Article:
Would you ever turn down an inheritance?

Your first reaction might be “Of course not!” But don’t speak too soon. Most estate plans are created at least in part to protect heirs (generally spouses and children) from the sometimes devastating blow of estate taxes; but with the estate tax in a confusing state of flux this year some of these plans won’t work as their creators intended—and heirs may end up looking for a way to protect themselves against the unintended consequences of well-intentioned estate plans.

This article in the New York Times explains what it means if you disclaim (or turn down) an inheritance, and when you may want to employ this tactic.

“Historically, lawyers have recommended disclaimers to repair estate planning oversights that bring negative tax consequences — as when parents left money to already affluent adult children. In such a case, the children could disclaim, so the inheritance would go their own children instead, rather than facing the possibility that this money might be taxed in their own estates.”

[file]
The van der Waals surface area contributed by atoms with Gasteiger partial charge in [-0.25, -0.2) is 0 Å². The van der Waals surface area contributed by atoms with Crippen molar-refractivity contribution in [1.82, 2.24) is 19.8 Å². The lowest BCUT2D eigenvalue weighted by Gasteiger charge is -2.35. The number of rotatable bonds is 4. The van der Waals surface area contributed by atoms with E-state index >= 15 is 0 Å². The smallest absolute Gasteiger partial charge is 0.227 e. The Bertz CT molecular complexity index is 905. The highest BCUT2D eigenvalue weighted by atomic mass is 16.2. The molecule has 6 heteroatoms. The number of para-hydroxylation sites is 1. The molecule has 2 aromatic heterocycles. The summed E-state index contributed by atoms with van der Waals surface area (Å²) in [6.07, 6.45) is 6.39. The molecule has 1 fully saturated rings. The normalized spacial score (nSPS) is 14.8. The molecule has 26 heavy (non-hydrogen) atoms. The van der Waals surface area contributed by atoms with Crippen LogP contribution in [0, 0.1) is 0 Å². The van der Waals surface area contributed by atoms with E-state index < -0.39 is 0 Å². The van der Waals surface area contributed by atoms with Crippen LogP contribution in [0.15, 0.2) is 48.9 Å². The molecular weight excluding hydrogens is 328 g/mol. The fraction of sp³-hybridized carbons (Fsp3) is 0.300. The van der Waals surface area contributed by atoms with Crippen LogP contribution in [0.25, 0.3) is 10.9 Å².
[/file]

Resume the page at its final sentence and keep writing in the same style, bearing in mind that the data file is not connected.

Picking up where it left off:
The article goes on to explain why some people might consider using this strategy this year, when—due to the expiration of the estate tax—“a formula clause could wind up allocating all the money to one [heir] or the other, rather than dividing it between the two.”

Although this is an interesting solution to be considered in some cases, there are no easy answers to the question of what to do when you are the beneficiary of an estate that has taken an unexpected turn. If you have any questions whatsoever about an inheritance—or about your own estate plan—call your estate planning attorney for help.